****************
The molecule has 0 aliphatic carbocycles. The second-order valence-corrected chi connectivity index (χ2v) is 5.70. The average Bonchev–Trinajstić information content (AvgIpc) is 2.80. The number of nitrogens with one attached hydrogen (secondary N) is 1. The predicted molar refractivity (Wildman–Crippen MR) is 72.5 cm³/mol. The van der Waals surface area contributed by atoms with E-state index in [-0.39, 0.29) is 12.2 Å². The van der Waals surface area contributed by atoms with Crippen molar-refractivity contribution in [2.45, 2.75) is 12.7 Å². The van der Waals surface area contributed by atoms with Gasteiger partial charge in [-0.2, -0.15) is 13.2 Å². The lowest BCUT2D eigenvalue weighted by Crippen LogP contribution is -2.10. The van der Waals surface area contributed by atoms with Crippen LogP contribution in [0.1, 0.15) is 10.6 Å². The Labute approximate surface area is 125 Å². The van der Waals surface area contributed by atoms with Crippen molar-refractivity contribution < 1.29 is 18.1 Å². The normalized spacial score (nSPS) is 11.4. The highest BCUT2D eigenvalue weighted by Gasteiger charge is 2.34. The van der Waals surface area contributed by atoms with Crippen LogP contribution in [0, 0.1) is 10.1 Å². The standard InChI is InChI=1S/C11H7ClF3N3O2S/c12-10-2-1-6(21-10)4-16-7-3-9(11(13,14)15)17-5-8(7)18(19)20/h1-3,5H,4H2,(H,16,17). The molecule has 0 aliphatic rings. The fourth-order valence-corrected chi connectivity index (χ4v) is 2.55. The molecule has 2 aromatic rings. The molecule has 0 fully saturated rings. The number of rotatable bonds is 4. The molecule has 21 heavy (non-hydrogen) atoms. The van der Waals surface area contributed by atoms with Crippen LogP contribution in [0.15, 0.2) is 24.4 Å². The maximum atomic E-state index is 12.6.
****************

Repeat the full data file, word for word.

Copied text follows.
The molecule has 0 aliphatic carbocycles. The second-order valence-corrected chi connectivity index (χ2v) is 5.70. The average Bonchev–Trinajstić information content (AvgIpc) is 2.80. The number of nitrogens with one attached hydrogen (secondary N) is 1. The predicted molar refractivity (Wildman–Crippen MR) is 72.5 cm³/mol. The van der Waals surface area contributed by atoms with E-state index in [-0.39, 0.29) is 12.2 Å². The van der Waals surface area contributed by atoms with Crippen molar-refractivity contribution in [2.45, 2.75) is 12.7 Å². The van der Waals surface area contributed by atoms with Gasteiger partial charge in [-0.2, -0.15) is 13.2 Å². The lowest BCUT2D eigenvalue weighted by Crippen LogP contribution is -2.10. The van der Waals surface area contributed by atoms with Crippen LogP contribution in [0.1, 0.15) is 10.6 Å². The Labute approximate surface area is 125 Å². The van der Waals surface area contributed by atoms with Crippen molar-refractivity contribution < 1.29 is 18.1 Å². The normalized spacial score (nSPS) is 11.4. The highest BCUT2D eigenvalue weighted by Gasteiger charge is 2.34. The van der Waals surface area contributed by atoms with Crippen LogP contribution in [0, 0.1) is 10.1 Å². The standard InChI is InChI=1S/C11H7ClF3N3O2S/c12-10-2-1-6(21-10)4-16-7-3-9(11(13,14)15)17-5-8(7)18(19)20/h1-3,5H,4H2,(H,16,17). The molecule has 0 aliphatic rings. The fourth-order valence-corrected chi connectivity index (χ4v) is 2.55. The molecule has 2 aromatic rings. The molecule has 0 fully saturated rings. The number of rotatable bonds is 4. The molecule has 21 heavy (non-hydrogen) atoms. The van der Waals surface area contributed by atoms with Crippen LogP contribution in [0.15, 0.2) is 24.4 Å². The maximum atomic E-state index is 12.6.